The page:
Study population. A total of 335 NSCLC patients, who underwent definitive surgical resection at the Samsung Medical Center in Seoul, Korea, between May 1994 and December 2001, participated in this study. Written informed consent for the use of paraffin-embedded tissues, as approved by the Institutional Review Board at Samsung Medical Center, was obtained from each patient before surgery. All available paraffin blocks were reviewed by a thoracic pathologist (J. Han). Information on sociodemographic characteristics was obtained using an interviewer-administered questionnaire. Postoperative follow-up was scheduled at 1, 2, and every 3 months during the first 2 years after surgery, and every 6 months thereafter, or more frequently if needed. Chest X-ray, chest computed tomography scan, carcinoembryonic antigen, and other serum chemistries were scheduled at every follow-up visit. Whenever patients did not keep the postoperative follow-up schedule, specialized nurses called patients and checked their health status. The median duration of follow-up after a curative resection was 3.7 years.

Recurrence was evaluated from information obtained as of June 30, 2005 from our hospital records and those from other hospitals. The data of patients who died of any causes, whose cancers did not recur before the end of the study, or who were lost to follow-up during the study period, were treated as censored data when calculating recurrence. Second primary tumors were carefully differentiated from recurrence in this study. Recurrence patterns were classified into two categories, locoregional and distant. We defined a locoregional recurrence as evidence of a tumor in the supraclavicular nodes, mediastinal nodes, pleural effusion or seeding, bronchial stump, and other lobes of the ipsilateral lung, whereas distant recurrence was defined as metastasis to the contralateral lung, brain, bone, liver, adrenal, and other organs. Simultaneous locoregional and distant recurrence was considered with the distant recurrence group. Of the 132 patients who had a recurrence, 79 (60%) had undergone radiotherapy, 38 (29%) had received chemotherapy, and 15 (11%) had received surgery.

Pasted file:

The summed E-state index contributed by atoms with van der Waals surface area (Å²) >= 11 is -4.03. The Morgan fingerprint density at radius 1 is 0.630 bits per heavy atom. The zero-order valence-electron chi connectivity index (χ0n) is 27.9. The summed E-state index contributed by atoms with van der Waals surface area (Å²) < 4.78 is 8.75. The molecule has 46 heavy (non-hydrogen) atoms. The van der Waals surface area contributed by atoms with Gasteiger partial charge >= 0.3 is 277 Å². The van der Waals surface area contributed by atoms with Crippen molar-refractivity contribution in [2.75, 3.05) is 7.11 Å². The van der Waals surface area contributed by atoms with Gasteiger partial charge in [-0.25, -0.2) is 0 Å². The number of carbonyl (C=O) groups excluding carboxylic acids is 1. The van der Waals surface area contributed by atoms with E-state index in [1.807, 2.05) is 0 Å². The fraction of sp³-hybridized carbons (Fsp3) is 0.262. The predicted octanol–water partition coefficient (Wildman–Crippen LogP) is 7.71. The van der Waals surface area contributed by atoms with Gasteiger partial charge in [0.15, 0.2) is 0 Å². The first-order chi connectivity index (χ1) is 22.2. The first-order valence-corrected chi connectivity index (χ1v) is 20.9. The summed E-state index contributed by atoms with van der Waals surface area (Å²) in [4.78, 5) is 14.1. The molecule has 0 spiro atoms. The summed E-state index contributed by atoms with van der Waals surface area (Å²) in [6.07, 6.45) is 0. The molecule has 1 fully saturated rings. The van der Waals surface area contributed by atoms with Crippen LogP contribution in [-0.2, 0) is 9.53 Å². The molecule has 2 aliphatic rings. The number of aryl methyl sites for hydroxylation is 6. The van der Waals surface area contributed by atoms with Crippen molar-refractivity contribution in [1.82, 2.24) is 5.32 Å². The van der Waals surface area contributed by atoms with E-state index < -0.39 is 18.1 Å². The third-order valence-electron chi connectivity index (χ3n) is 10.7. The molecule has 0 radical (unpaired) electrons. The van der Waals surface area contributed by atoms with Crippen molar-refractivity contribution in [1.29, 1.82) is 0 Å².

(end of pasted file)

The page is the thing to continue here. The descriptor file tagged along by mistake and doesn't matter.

The 335 patients consisted of 234 men (70%) and 101 women (30%), ranging in age from 15 to 89 years. The mean age at the time of the surgical resection for the first primary NSCLC was 59.8 years. One hundred and ninety-eight of 335 patients with primary NSCLCs had stage I disease, 84 patients had stage II disease, 49 patients had stage III disease, and 4 patients had stage IV disease. The histologic distribution of the first primary cancers at the time of the surgical resection was 36% adenocarcinomas, 53% squamous cell carcinomas, and 11% other cell types.

DNA extraction from paraffin block. Formalin-fixed, paraffin wax–embedded blocks containing at least 75% neoplastic tissues were cut into 10-μm-thick tissue sections. Serial tissue sections from each paraffin block were placed on slides prior to DNA extraction and stained with H&E to evaluate the admixture of tumorous/nontumorous tissues. Areas that corresponded to tumor were carefully microdissected from the surrounding normal stromal tissues, collected in 15 mL centrifuge tubes, and deparaffinized overnight at 63°C in xylene, and then vortexed vigorously. After centrifugation at full speed for 5 minutes, supernatants were removed, ethanol was added to remove residual xylene, and then removed by centrifugation. After ethanol evaporation, tissue pellets were resuspended in lysis buffer ATL (DNeasy Tissue Kit, Qiagen, Valencia, CA) and the genomic DNA was isolated using a DNeasy Tissue kit according to the manufacturer's instruction.